London quartet Savages played their first show 4 years ago.  Since then the all-female post-punk band released some singles then a much acclaimed 2013 album titled “Silence Yourself”.  The band immediately garnered a lot of buzz through their singles and their raucous live performances at high visibility shows including CMJ Music Marathon in NY and Later…With Jools Holland in the U.K.  Savages’ sound has comparisons to Siouxsie and the Banshees, PJ Harvey, Public Image Ltd., and Swans.  They wear their U.K. influences heavily on their sleeves, you can hear that they’re definitely not from the U.S.  I enjoy their modern take on the U.K. punk sound, and while you hear influences from other bands, Savages take these elements to help create their own sound.  They have a dark and brooding intensity that is always lying there under the surface, bringing some mystery and uncertainness into their music.  At times it sounds like they’re barely keeping it from derailing, which is a good thing.  Their sound is not safe and overly crafted; they are an antithesis to bands like Coldplay (not dissing Coldplay, they’re just a convenient example that most can relate to).
 
I wasn’t overly impressed with their debut album a few years ago, but I only listened to it once or twice.  I will have to revisit it now, because their sophomore album “Adore Life” which came out last week is really good.  It caught me by surprise since I was blasé regarding their first album.  What they offer is the ability to deftly move in and out of slower and faster pieces.  They can also turn the intensity up or down at the drop of a dime, pulling you in or pushing you away as they see fit.  I remember another all-female band that released a similar great album last January – Sleater-Kinney.  If Savages “Adore Life” can end up standing right next to “No Cities To Love” that would bode very well for this London band.  Here’s three songs to check out from “Adore Life”.
 
“T.I.W.Y.G.” – This song is one of the more intense and faster paced tracks on the album, showing off their punk influences.  The song starts off with some distortion before being engulfed by a throbbing bass line.  The band kicks in with a howling intensity and vocalist Jehnny Beth stays right with the band with her rapid-fire vocals.  As the song continues to wail away, suddenly the band slows it way down for a bit only to bring it back on even harder before the song ends.  This track is a good example of their intensity and how they can turn it on and off with relative ease.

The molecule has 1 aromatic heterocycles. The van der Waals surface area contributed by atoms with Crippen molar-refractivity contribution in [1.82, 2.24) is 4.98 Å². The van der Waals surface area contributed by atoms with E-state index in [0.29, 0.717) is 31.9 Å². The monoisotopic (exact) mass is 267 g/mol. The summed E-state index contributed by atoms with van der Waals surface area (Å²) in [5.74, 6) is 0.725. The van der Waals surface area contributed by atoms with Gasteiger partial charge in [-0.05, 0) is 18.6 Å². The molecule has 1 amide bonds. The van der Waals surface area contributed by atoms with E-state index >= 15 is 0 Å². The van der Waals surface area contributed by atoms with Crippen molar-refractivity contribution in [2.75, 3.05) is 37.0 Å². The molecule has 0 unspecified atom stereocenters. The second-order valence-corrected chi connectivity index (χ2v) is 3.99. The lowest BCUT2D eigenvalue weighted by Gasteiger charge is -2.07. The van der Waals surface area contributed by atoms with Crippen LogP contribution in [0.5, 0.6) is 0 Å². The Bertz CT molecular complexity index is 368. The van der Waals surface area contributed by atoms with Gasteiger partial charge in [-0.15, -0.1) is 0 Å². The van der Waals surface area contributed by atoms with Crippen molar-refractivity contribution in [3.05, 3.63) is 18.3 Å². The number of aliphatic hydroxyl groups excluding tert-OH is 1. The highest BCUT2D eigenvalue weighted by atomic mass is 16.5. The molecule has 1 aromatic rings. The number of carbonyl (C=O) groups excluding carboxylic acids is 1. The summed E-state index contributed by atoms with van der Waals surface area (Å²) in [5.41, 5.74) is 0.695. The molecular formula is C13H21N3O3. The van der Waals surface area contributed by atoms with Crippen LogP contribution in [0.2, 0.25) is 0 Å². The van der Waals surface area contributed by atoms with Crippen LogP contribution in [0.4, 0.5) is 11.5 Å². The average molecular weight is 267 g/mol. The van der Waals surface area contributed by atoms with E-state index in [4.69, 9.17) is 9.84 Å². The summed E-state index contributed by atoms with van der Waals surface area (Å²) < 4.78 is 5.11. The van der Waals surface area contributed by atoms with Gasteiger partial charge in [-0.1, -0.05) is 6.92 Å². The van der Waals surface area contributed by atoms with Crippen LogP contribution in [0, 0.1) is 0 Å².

“Slowing Down The World” – This track is an example of their slower, more brooding style.  Again, there’s a nice bass line that drives the song, complemented by a wailing guitar.  The entire band is very tight, with the whole exceeding the sum of the parts.  Jehnny Beth pulls a good amount of angst with her vocals, especially on the wail she lets out almost 3 minutes into the song.

 
“Sad Person” – This song shows another different part of the band, there’s more of the PiL influence with this track.  Lyrics like “Love is a disease, the strongest addiction I know”,“what happens in your brain, is the same as a rush of cocaine”and “the more you have, the more you crave” gives you an idea about what this song touches upon.  This track is another example of the craft and musicianship that can be found throughout their new album.

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